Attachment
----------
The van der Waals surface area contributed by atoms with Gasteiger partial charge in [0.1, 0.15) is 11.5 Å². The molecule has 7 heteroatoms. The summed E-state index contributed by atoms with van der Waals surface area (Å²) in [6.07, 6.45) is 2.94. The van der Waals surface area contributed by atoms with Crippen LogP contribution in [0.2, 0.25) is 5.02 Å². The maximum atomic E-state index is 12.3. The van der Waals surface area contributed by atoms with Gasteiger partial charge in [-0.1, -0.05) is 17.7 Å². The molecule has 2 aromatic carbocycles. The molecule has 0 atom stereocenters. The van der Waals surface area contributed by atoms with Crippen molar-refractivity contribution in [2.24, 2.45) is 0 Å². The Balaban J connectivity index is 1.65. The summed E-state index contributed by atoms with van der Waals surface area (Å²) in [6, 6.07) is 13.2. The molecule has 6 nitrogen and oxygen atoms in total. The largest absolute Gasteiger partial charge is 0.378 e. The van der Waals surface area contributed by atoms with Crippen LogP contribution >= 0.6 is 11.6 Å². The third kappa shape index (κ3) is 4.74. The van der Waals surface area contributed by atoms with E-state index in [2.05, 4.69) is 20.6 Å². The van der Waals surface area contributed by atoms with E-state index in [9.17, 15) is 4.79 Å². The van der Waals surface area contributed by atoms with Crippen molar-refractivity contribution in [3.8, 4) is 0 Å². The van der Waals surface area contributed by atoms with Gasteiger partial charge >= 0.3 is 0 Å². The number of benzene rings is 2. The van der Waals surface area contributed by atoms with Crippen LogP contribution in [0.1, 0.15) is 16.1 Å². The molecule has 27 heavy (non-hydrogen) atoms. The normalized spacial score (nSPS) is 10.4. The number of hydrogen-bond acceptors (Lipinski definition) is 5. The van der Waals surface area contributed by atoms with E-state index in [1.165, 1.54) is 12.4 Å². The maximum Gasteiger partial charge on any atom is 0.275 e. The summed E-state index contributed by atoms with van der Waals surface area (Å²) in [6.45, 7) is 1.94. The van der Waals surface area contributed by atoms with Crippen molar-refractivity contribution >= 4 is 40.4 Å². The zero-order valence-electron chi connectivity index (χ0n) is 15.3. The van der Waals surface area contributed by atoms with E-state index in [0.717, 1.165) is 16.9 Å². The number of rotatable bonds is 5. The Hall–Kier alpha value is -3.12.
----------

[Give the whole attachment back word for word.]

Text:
The van der Waals surface area contributed by atoms with Gasteiger partial charge in [0.1, 0.15) is 11.5 Å². The molecule has 7 heteroatoms. The summed E-state index contributed by atoms with van der Waals surface area (Å²) in [6.07, 6.45) is 2.94. The van der Waals surface area contributed by atoms with Crippen LogP contribution in [0.2, 0.25) is 5.02 Å². The maximum atomic E-state index is 12.3. The van der Waals surface area contributed by atoms with Gasteiger partial charge in [-0.1, -0.05) is 17.7 Å². The molecule has 2 aromatic carbocycles. The molecule has 0 atom stereocenters. The van der Waals surface area contributed by atoms with Crippen molar-refractivity contribution in [2.24, 2.45) is 0 Å². The Balaban J connectivity index is 1.65. The summed E-state index contributed by atoms with van der Waals surface area (Å²) in [6, 6.07) is 13.2. The molecule has 6 nitrogen and oxygen atoms in total. The largest absolute Gasteiger partial charge is 0.378 e. The van der Waals surface area contributed by atoms with Crippen LogP contribution >= 0.6 is 11.6 Å². The third kappa shape index (κ3) is 4.74. The van der Waals surface area contributed by atoms with E-state index in [2.05, 4.69) is 20.6 Å². The van der Waals surface area contributed by atoms with E-state index in [9.17, 15) is 4.79 Å². The van der Waals surface area contributed by atoms with Crippen molar-refractivity contribution in [3.8, 4) is 0 Å². The van der Waals surface area contributed by atoms with Gasteiger partial charge >= 0.3 is 0 Å². The number of benzene rings is 2. The van der Waals surface area contributed by atoms with Crippen LogP contribution in [0.1, 0.15) is 16.1 Å². The molecule has 27 heavy (non-hydrogen) atoms. The normalized spacial score (nSPS) is 10.4. The number of hydrogen-bond acceptors (Lipinski definition) is 5. The van der Waals surface area contributed by atoms with E-state index in [1.165, 1.54) is 12.4 Å². The maximum Gasteiger partial charge on any atom is 0.275 e. The summed E-state index contributed by atoms with van der Waals surface area (Å²) in [6.45, 7) is 1.94. The van der Waals surface area contributed by atoms with Crippen molar-refractivity contribution >= 4 is 40.4 Å². The zero-order valence-electron chi connectivity index (χ0n) is 15.3. The van der Waals surface area contributed by atoms with E-state index in [0.717, 1.165) is 16.9 Å². The number of rotatable bonds is 5. The Hall–Kier alpha value is -3.12.